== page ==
Like the children, I have nothing to offer, nothing to exchange, and I never will. I come forward, again and again, with a confidence that is based solely in Christ.
I simply accept the Gift.

Take and Eat

NOTE: The audio of my reading of this post is at the bottom. Thanks for reading (or listening).

It is whole, not a tooth mark on it. This is some kind of magic—because I ate from the fruit yesterday—and every day before. Yet it re-appears, beautiful and enticing, just as it was when Eve first considered it.

She ate it to the core. Why is it still here?

And why do I keep eating it?

It is sweet to the taste, that first bite, exploding with flavor in my mouth, but then it sits, acidic and heavy in my gut, and I regret my choice every time.

Yet, like Eve, I daily eat the fruit. The desire to set my own standards, to be MYSELF (separate from God) and for everything to be about ME, to be in control… oh, it lures me in.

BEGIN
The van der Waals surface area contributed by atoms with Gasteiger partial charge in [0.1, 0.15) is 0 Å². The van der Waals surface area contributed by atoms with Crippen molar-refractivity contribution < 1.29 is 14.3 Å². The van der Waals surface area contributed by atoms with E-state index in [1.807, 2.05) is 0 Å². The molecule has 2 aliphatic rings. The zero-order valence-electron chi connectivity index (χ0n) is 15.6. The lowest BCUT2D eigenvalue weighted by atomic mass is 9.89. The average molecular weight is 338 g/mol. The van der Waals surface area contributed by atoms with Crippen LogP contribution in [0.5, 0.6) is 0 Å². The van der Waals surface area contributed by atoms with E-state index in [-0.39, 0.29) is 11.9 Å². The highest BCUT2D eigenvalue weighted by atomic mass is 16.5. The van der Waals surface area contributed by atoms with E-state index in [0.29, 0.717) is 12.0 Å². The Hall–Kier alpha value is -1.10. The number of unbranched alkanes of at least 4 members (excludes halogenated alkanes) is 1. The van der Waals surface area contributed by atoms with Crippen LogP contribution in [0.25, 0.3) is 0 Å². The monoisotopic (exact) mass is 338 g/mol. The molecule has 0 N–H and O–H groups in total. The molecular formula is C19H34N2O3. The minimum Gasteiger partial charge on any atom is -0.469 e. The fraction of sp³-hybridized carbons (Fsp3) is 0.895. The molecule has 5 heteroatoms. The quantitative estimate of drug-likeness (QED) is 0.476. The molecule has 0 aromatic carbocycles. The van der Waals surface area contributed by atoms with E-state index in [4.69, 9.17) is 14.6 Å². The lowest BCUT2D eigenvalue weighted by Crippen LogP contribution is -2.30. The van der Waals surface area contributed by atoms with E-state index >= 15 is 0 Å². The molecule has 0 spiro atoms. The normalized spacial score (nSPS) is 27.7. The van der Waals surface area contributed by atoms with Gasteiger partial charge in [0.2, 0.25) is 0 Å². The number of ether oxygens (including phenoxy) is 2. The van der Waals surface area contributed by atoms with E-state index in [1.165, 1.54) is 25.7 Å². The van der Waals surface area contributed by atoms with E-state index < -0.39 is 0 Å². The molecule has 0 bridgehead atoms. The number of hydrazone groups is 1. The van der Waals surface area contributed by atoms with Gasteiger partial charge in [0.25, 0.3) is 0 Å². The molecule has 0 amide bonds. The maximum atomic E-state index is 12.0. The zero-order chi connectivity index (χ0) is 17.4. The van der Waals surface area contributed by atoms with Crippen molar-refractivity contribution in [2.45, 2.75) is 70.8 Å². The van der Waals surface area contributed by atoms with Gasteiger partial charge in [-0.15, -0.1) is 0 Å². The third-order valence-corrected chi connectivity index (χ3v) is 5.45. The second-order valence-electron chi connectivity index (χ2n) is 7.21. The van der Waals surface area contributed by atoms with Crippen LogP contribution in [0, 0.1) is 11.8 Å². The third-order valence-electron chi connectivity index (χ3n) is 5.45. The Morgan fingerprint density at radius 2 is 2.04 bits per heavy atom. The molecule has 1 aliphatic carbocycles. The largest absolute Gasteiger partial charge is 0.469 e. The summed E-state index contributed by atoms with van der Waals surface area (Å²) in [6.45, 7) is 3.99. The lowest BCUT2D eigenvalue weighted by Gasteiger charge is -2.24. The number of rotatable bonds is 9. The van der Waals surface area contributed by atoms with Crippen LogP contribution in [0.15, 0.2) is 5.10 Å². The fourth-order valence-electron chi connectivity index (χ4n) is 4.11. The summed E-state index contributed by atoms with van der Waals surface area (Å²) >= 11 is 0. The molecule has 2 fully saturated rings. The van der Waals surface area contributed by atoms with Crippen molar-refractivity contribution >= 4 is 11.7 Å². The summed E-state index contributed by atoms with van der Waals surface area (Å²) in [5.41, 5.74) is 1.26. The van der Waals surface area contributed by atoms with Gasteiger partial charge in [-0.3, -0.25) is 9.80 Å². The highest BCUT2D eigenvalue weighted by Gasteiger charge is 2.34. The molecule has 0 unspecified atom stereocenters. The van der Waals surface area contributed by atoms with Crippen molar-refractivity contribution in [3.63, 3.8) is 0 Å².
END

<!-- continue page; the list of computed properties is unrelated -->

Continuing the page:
It sounds like it’s promising LIFE, doesn’t it?

False advertising. LIFE would not burn so. LIFE would not eat away at my gut, eat away at me.

Yet I cannot stop myself.

I hunger!

I need. I am not complete.

I am empty.

“Eat it. Be like God. See. Know.” The whisper enchants. It flows with the rhythm of my blood. I cannot tell if it is within or without. All I know is my emptiness.

But this fruit fills it full with dark.

“Take, eat.”

Another voice.

Another food.

A morsel of bread, torn, crushed.

It does not delight the eye. It does not entice the taste.

“This is My body, broken for you.”

I recoil. To take this means I admit this lack within me. I allow Another in to witness it, to fill it—with Someone other than me.

But who am I?

I need.

I lack.

“I am the living bread.

I was broken for you.

Eat and live.”

Word Play: Sacred

This is Emily's creation, who both took the pic and added the graphic. using the app Rhonna. Merry Christmas, everyone.